Banks ‘being let off hook by weak climate regulation’
Exclusive: campaigners say lack of penalties for dirty assets from Bank of England gives industry little incentive to change.
The Bank of England is facing criticism over the way it is conducting its first climate stress tests, with politicians and campaigners warning that a lack of penalties for dirty assets will give banks little incentive to clean up their act.
While the regulator has been praised for committing to the exercise, the Bank of England has come under fire for so far refusing to publish data for individual firms, and stopping short of introducing immediate capital requirements, which would make it more expensive to offer loans and services to fossil fuel companies and high carbon projects.
Campaigners are concerned that one of the UK’s most lucrative industries is being given a free pass.
“Finance is one of the priorities of Cop26, but the UK’s credibility as hosts risks being undermined by the fact it has let its banks pour more than £200bn into fossil fuels since the Paris agreement was signed,” the Green MP Caroline Lucas told the Guardian. “It needs to rectify these failures if it is to have any credibility during climate finance negotiations.”
The Bank of England is not the only regulator moving cautiously. So far, the European Central Bank and the Banque de France – which are among the few central banks to have conducted climate stress tests for their respective financial sectors to date – have only published aggregate data covering their finance industries, and have not introduced any restrictions, or deterrents, for banks serving polluting firms.
That is despite warnings from both regulators that banks will be severely affected unless they ramp up their response to the climate crisis.
Any deviation from the Paris agreement would result in higher loan losses for banks, according to the ratings agency Moody’s, rising anywhere from 3.5% in the “least disorderly” scenario, to 20% under the most extreme climate outcomes. It has raised concerns that the banking sector itself will suffer financially without swift action, which could had a ripple effect throughout the global economy.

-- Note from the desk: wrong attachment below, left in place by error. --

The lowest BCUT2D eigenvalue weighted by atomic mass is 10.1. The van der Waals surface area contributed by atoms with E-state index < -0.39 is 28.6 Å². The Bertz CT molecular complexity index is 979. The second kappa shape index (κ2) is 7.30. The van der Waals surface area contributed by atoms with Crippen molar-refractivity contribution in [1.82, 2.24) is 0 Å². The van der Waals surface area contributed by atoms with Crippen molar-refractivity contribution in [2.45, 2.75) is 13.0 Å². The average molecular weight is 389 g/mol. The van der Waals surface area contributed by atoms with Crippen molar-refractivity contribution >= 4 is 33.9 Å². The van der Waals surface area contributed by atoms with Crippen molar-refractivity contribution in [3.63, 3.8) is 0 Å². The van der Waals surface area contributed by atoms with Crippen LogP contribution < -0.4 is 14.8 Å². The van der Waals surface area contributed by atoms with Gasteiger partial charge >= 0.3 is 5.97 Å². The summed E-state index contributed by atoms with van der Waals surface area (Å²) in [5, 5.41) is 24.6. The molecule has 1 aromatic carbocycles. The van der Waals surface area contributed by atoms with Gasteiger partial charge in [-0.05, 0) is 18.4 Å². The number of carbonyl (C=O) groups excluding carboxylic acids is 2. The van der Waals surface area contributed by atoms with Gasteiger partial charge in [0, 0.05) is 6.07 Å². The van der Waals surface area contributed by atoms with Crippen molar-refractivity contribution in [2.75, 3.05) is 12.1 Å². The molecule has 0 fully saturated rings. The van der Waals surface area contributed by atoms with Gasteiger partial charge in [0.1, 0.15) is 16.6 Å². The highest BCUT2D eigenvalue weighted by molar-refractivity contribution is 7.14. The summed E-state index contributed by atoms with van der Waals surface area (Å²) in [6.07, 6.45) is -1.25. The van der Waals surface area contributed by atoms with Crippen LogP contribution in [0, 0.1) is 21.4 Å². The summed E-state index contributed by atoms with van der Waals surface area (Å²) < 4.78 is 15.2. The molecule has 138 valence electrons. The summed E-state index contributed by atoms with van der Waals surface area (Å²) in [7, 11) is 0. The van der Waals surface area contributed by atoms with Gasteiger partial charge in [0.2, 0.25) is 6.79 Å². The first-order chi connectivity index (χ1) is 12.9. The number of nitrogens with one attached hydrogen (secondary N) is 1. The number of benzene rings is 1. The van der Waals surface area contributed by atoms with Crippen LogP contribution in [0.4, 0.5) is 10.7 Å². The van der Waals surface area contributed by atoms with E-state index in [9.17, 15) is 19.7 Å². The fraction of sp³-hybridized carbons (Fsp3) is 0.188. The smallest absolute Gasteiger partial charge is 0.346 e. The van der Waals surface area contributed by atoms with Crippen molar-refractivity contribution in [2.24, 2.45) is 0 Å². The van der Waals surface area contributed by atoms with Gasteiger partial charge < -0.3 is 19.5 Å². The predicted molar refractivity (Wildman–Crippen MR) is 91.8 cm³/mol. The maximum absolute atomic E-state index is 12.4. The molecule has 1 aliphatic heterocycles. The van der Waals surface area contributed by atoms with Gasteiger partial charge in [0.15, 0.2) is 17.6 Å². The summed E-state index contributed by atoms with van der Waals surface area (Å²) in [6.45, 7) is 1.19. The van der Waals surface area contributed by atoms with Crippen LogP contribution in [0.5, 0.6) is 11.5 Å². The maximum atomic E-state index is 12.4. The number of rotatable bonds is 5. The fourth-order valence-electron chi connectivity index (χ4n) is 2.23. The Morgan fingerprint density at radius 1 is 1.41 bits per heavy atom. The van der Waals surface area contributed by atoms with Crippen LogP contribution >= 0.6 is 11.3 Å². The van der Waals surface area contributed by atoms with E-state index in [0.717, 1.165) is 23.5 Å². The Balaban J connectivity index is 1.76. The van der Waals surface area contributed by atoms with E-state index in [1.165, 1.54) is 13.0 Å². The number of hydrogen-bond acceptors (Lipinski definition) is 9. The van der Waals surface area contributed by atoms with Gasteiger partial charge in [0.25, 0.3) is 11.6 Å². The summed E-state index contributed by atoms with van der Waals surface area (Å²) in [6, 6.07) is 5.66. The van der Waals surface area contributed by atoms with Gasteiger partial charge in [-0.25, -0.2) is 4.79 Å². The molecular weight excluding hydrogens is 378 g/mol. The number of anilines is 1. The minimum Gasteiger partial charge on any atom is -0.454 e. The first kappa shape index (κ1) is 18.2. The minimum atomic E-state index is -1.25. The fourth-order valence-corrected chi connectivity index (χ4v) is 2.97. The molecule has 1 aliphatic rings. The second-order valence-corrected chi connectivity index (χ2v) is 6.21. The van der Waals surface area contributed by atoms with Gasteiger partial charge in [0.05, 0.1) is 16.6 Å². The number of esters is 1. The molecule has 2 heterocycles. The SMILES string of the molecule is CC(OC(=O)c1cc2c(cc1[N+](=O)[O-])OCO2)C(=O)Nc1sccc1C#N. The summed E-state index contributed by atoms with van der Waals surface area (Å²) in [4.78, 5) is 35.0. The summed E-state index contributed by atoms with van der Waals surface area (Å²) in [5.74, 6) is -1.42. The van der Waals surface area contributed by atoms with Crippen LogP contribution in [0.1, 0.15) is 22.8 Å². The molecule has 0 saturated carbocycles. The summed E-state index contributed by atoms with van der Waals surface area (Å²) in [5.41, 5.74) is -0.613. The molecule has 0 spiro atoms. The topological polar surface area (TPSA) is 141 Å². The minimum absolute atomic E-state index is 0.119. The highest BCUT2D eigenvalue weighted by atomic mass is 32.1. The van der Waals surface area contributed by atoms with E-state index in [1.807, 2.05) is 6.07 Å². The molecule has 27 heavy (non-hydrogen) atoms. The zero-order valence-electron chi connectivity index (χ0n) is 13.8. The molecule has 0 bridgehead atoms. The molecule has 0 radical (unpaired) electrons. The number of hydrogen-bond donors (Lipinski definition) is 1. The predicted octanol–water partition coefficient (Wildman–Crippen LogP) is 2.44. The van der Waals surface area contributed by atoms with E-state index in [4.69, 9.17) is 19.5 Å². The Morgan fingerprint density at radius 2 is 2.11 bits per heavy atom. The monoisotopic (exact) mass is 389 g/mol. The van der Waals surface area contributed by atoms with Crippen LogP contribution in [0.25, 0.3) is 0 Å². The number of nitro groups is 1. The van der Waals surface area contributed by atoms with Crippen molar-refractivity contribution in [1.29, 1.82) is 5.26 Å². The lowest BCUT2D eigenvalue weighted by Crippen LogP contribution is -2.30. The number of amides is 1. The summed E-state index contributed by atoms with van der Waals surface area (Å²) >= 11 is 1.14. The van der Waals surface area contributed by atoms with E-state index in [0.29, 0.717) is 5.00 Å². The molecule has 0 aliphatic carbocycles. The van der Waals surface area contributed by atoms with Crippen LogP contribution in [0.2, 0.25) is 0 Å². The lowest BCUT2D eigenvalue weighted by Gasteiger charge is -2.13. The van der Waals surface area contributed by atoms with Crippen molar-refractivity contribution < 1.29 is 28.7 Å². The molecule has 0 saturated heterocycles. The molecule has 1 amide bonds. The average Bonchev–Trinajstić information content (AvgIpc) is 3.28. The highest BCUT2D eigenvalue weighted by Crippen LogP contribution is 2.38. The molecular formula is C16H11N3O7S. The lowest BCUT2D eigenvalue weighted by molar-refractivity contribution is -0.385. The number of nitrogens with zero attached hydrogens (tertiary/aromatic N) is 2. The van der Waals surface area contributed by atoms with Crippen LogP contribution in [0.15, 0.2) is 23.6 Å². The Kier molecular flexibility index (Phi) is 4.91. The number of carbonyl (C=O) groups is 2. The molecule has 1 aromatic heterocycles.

Globally, reporting standards are low. A report by the Task Force on Climate-related Financial Disclosures (TFCD) published last year found that while bank reporting has improved since 2017, the sector continues to have the lowest percentage of disclosure for climate-related targets across all global industries, with 19% of firms meeting TFCD standards. By comparison, figures for the energy and transport sectors are 44% and 35% respectively.
Part of the challenge is that regulators are intent on gathering as much data as possible before introducing deterrents such as capital requirements, which determine the kind of financial cushion that banks must hold to protect them from risky loans and products on their balance sheets.
With such a complex exercise that looks at potential climate scenarios over the next 30 years, campaigners say the Bank of England may be setting an impossible task.
Its first climate tests – which it has not yet committed to repeat after this year – are far more complex than the regulator’s annual financial stress tests, which were introduced after the 2008 banking crash and measure banks’ resilience against economic shocks like a surge in unemployment, or a sudden collapse in house prices.
Instead, the climate tests will put banks through three scenarios with a 30-year time horizon, covering physical and transition risks, including one in which governments fail to take further steps to curb greenhouse gas emissions, resulting in average temperature increases of 3.3C, and a 3.9-metre rise in sea levels. The exercise will also look at how those scenarios could affect potential loan losses, as customers default on their loans due to slowing growth and economic uncertainty.